IFIs argue that forgoing their "preferred creditor status" would deteriorate their own excellent rating as borrowers, which would increase the costs of lending--but this argument is flawed. The IBRD's practice of not acknowledging default of countries that have not paid anything over several years as long as such countries stay "in mutual respectful contact" (51) mocks all acceptable accounting rules. If publicly known (though officially denied) defaults have not reduced the IBRD's rating, properly acknowledged and handled default is unlikely to do so. Apparently, guarantees by OECD governments rather than their own lending records account for IFI ratings. Finally, a certain amount of lost loans is simply part and parcel of lending money. It is economically a necessary part: the possibility of losing money acts as an incentive for appropriate care in lending. All IFIs have loan loss reserves and should use them. If the rating argument were true no commercial bank would have excellent ratings as none gets everything repaid as stipulated. Banking centers such as London's City or New York would be viewed as assemblies of credit risks.

Legally and even according to their own statutes IFIs have no preferred creditor status. This technical concept does not formally apply to the IBRD, (52) nor to regional multilateral banks or the IMF. When preferring the IMF was discussed around 1988, the fact that the 1MF had no legal or contractual status as a preferred creditor could not be denied. (53) "Executive Directors stressed the ... need ... in practice ... to treat the Fund as a preferred creditor." (54) In September 1988, the Interim Committee endorsed this position and "urged all members, within the limits of their laws, to treat the Fund as a preferred creditor." (55) In contrast to the impression IFIs (and especially the IMF) try to create, there is no legal hindrance to equal treatment. Therefore, obviously, the IMF's sovereign insolvency proposal attempted to obtain de jure preferred status for IFIs in an extremely self-serving way. (56)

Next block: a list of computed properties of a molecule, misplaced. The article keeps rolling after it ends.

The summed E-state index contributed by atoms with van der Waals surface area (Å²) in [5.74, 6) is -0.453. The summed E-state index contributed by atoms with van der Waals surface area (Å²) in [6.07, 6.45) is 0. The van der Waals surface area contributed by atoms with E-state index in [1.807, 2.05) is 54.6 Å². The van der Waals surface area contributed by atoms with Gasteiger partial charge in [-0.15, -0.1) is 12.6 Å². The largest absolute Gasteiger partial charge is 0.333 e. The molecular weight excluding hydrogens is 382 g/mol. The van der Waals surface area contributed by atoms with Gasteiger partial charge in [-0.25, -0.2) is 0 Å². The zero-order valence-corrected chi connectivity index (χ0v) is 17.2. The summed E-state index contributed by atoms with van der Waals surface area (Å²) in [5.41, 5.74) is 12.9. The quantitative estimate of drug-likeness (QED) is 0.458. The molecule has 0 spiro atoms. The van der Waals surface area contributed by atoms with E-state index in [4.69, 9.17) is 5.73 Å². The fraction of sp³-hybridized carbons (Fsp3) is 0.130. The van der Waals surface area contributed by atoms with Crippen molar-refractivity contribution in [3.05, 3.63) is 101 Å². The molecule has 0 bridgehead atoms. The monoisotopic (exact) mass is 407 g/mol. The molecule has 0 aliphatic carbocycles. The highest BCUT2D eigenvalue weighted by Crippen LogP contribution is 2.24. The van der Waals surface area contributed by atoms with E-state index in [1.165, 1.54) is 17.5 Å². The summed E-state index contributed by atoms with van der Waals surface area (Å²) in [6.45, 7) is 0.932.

The lack of financial accountability and the existence of privilege have produced an unhealthy concentration of the Fund's general resources. The IMF stated: "The five largest users of credits as of January 31, 2004, were Brazil, Turkey, Argentina, Indonesia and the Russian Federation." (57) These five countries accounted for 86.4 percent of outstanding credits, a slight increase over the 85.1 percent they had owed oil April 30, 2003. Of all outstanding credits, 70.7 percent was owed by the largest three users of IMF resources--Brazil, Turkey, Argentina--slightly tip from 68.8 percent in April 2003. (58) Unlike all other IFIs, whose shares declined, the IMF increased its share of the public external debt (and debt service) of the top three borrowers significantly after 2000. Moreover, all three countries were "clients" for over five years-which raises questions regarding the effectiveness of IMF problem solving. All five were once model pupils of the IMF, paraded as examples of countries with particularly sound and successful economic policies. Similar exposure would not be allowed in the case of any commercial bank for good economic reason. But most if not all commercial banks would be too cautious to act in this way.

The IMF envisages further concentration as "inevitable," which "does not embody the same degree of risk" as for other financial institutions. (59) "Diversification is not an objective per se"--that is, the IMF will go on with past unhealthy practice. The Fund fails to give any convincing reasons. It simply refers to the responsibility of Fund members to pay back and mentions past repayments. Continuing such high concentration can only be explained by the absolute exemption enjoyed, the complete absence of economic risk, which in turn allows political influence that exposure to risk would simply preclude.